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How does your age affect your SSDI application?

On Behalf of | Aug 31, 2023 | Disability claim applications |

Age is a key consideration in the Social Security Disability Insurance (SSDI) evaluation process because it can affect your ability to retrain for new employment and your overall employability.

Basically, the Social Security Administration (SSA) recognizes that as you grow older, it may become increasingly difficult for you to transition into different lines of work due to your growing limitations. People are twice as likely to obtain SSDI when they’re 50 instead of 40, for example, and twice as likely again to be approved for benefits at 60 instead of 50.

Consequently, the age at which you apply for SSDI can influence the evaluation of your disability and your ability to adapt to other work.

How does SSA look at different age groups?

SSA classifies individuals into different age categories, each of which carries specific implications for the SSDI claims process:

  • Younger Persons (Under 50): Generally, SSA expects people in this category to have a higher likelihood of being able to retrain for new employment. As a result, the criteria for establishing disability are often more stringent. Your ability to perform your previous work, as well as any transferable skills, will be closely examined.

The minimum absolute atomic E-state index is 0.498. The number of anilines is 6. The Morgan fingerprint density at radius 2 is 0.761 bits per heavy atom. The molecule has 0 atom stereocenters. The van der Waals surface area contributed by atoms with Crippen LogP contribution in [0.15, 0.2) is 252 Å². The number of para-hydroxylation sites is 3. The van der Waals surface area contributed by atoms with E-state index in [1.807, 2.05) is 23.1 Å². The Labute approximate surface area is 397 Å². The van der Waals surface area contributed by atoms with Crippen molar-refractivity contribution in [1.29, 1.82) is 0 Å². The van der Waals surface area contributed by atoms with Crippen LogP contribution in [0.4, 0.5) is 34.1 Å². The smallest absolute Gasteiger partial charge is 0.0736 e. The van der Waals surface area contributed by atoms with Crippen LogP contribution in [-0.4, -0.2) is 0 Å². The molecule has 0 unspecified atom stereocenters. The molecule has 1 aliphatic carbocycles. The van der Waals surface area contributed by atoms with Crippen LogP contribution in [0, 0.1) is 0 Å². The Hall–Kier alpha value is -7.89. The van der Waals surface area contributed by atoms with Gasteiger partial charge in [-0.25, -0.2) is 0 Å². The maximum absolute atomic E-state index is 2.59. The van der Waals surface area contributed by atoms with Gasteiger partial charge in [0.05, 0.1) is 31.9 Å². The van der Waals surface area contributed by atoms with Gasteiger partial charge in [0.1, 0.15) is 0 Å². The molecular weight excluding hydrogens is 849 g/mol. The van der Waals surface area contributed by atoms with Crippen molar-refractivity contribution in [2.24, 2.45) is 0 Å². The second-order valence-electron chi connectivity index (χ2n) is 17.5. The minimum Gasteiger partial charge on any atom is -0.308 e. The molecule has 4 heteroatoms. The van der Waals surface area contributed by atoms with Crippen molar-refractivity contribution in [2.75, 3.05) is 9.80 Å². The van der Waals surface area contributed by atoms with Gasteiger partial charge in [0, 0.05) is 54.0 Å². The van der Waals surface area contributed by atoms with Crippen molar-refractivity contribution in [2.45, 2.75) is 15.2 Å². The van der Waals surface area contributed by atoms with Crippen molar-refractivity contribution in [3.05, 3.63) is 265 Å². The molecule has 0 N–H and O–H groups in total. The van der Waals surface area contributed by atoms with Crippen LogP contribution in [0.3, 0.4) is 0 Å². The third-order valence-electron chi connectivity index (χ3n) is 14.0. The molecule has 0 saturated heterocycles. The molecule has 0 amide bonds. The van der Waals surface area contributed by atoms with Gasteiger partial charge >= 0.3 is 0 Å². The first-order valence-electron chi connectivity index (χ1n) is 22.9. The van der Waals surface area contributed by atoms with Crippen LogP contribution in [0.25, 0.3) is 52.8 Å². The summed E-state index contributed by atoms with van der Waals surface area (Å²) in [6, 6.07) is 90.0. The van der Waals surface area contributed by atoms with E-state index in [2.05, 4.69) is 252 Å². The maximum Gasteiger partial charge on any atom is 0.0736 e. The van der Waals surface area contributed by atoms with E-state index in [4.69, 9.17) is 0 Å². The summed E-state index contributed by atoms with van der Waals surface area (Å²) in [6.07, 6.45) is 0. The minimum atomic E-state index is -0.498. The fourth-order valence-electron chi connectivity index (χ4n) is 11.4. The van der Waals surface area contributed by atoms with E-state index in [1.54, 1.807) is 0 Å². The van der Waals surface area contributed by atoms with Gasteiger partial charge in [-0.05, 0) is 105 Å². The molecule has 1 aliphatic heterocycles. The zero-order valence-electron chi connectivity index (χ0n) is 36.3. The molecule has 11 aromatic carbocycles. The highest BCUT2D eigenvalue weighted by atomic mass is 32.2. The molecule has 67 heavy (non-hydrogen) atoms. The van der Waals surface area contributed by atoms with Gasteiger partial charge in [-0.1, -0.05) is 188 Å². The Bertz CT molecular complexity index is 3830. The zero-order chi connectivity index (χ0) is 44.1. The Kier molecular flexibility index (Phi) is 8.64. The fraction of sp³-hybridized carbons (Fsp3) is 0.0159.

• Those Closely Approaching Advanced Age (50-54): SSA recognizes that retraining becomes more challenging when you’re over 50, even if you aren’t of “advanced age.” There is still an expectation that you may be able to adjust to different work environments, but SSA will take your age into account, especially if you have limited transferable skills and a severe impairment.
  • Those of Advanced Age (55 and older): SSA acknowledges that your ability to transition to a new line of work is significantly limited if you’re in this category. Proving that you are disabled may be much easier thanks to special rules that apply.

If you’re no longer able to work due to a disability, don’t let the SSDI application process intimidate you. Legal guidance is available